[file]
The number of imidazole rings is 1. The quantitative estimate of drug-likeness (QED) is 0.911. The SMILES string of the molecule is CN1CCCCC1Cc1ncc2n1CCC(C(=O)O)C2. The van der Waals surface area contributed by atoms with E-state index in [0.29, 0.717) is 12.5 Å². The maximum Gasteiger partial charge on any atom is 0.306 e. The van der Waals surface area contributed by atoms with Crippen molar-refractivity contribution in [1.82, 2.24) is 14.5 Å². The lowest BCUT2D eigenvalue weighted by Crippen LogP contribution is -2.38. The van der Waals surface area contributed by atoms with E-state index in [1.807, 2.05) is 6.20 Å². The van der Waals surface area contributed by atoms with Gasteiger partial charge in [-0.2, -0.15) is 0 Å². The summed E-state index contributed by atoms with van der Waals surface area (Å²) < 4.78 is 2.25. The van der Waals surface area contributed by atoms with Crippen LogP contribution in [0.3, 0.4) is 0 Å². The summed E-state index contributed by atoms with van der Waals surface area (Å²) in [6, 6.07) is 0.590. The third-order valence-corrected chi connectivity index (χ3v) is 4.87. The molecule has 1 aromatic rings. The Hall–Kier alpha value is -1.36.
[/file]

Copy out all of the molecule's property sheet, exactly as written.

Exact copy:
The number of imidazole rings is 1. The quantitative estimate of drug-likeness (QED) is 0.911. The SMILES string of the molecule is CN1CCCCC1Cc1ncc2n1CCC(C(=O)O)C2. The van der Waals surface area contributed by atoms with E-state index in [0.29, 0.717) is 12.5 Å². The maximum Gasteiger partial charge on any atom is 0.306 e. The van der Waals surface area contributed by atoms with Crippen molar-refractivity contribution in [1.82, 2.24) is 14.5 Å². The lowest BCUT2D eigenvalue weighted by Crippen LogP contribution is -2.38. The van der Waals surface area contributed by atoms with E-state index in [1.807, 2.05) is 6.20 Å². The van der Waals surface area contributed by atoms with Gasteiger partial charge in [-0.2, -0.15) is 0 Å². The summed E-state index contributed by atoms with van der Waals surface area (Å²) < 4.78 is 2.25. The van der Waals surface area contributed by atoms with Crippen LogP contribution in [0.3, 0.4) is 0 Å². The summed E-state index contributed by atoms with van der Waals surface area (Å²) in [6, 6.07) is 0.590. The third-order valence-corrected chi connectivity index (χ3v) is 4.87. The molecule has 1 aromatic rings. The Hall–Kier alpha value is -1.36.